It was the third consecutive year that the US Commission on International Religious Freedom (USCIRF) requested that India be put on a rundown of “nations of specific concern” — a proposal that has infuriated New Delhi and is, for all intents and purposes, sure to be excused by the State Department.
The US Commission on Monday said that religious freedom in India has gone down a lot under the BJP government because of sanctions that were put in place because of alleged abuses.
It mentioned numerous attacks on religious minorities, particularly Muslims and Christians, in 2021 as Prime Minister Narendra Modi’s administration advanced its philosophical vision of a Hindu state through policies hostile to minorities.
The USCIRF (United States Commission on International Religious Freedom) advances suggestions and archives claims of abuses. But still, the State Department eventually settled on the strict opportunity boycott.
The report said that during the year, the Indian government increased its promotion and requirements of approaches—including those advancing a Hindu-patriot plan—that adversely influenced Muslims, Christians, Sikhs, Dalits, and other strict minorities. Also, the USCIRF accused India of repressing human rights defenders from religious minorities.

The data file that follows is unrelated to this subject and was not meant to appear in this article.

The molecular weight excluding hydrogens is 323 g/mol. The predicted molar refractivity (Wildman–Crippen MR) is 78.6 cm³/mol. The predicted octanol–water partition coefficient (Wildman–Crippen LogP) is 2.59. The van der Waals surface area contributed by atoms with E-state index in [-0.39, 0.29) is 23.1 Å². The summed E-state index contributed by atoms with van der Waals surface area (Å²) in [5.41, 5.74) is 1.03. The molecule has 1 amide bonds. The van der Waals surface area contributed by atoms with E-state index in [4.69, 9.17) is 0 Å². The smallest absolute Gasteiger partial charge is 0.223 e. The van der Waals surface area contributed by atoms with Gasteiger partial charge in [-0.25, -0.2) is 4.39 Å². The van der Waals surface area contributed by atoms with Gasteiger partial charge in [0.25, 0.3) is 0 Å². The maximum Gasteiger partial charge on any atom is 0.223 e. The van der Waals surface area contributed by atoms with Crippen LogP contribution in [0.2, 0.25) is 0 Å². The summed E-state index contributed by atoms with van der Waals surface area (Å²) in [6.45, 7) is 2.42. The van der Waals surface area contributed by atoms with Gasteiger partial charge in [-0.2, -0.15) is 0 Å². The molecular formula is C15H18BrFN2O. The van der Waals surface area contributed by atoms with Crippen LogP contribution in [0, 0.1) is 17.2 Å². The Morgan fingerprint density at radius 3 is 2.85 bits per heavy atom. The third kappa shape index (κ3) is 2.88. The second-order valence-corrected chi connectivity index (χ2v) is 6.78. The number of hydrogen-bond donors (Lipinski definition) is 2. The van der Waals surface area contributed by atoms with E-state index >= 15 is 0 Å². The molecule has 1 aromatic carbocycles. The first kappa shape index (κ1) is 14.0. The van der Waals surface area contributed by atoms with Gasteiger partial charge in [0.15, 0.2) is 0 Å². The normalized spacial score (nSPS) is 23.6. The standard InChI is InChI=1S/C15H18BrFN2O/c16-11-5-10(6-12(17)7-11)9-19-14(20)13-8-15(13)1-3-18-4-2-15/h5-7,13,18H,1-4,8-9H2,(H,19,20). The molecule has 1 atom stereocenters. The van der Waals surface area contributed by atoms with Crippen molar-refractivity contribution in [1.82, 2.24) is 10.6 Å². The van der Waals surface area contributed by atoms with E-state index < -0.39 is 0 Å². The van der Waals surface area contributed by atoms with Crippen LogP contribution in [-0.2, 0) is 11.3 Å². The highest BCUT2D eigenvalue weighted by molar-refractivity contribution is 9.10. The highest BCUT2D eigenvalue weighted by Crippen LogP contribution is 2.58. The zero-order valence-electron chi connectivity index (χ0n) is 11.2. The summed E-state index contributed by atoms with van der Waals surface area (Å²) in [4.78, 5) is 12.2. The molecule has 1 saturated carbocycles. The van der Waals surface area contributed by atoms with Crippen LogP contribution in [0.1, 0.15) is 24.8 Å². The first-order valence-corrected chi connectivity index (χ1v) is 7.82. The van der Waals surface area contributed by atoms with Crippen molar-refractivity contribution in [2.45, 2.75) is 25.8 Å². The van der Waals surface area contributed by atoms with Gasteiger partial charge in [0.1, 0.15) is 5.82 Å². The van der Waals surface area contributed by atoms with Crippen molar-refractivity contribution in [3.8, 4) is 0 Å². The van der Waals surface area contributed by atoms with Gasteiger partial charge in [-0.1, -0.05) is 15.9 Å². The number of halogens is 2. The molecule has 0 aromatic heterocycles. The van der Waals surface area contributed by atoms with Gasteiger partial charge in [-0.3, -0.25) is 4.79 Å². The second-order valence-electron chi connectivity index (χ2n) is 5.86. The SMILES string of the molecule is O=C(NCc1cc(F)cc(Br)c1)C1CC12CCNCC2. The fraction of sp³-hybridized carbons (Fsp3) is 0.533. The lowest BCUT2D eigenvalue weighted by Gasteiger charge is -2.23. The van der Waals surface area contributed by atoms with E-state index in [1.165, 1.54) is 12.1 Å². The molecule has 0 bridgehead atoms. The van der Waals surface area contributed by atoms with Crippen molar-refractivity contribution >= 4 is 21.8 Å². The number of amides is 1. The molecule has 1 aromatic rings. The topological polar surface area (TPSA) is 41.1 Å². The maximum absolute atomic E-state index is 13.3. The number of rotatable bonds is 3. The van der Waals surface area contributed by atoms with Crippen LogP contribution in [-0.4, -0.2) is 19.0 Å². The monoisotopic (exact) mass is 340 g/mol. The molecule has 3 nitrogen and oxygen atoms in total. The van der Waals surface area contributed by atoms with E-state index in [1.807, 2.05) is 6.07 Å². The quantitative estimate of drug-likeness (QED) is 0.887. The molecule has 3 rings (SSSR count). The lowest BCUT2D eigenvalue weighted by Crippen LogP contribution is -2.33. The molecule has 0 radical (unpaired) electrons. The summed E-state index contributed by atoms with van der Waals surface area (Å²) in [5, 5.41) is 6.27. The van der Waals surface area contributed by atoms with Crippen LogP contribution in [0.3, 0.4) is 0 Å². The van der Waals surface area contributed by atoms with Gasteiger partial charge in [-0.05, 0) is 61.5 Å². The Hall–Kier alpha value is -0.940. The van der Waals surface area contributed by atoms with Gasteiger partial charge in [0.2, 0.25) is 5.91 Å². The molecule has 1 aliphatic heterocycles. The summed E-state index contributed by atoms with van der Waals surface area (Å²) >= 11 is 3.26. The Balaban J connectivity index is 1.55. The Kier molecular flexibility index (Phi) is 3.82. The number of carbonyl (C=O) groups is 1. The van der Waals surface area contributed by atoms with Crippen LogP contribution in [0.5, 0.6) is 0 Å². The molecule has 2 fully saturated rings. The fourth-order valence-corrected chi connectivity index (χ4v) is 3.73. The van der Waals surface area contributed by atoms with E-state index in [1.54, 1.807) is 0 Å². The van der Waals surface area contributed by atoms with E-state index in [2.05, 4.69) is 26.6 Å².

“Government action, including the continued enforcement of anti-conversion laws against non-Hindus, has created a culture of impunity for nationwide campaigns of threats and violence by mobs and vigilante groups, including against Muslims and Christians accused of conversion activities,” the report reads.
The commission hit out against the Indian government over a Citizenship law that most optimized plans of attack naturalization for non-Muslims, referring to it as unfair, while additionally hammering hostile to strict transformation regulations that it said target interfaith relationships in certain states.
India has previously dismissed the commission’s proposal to boycott the nation over supposed infringement of religious freedom, referring to its discoveries as biased and one-sided.
Edited By: Khushi Thakur
Published By: Akshaj Joshi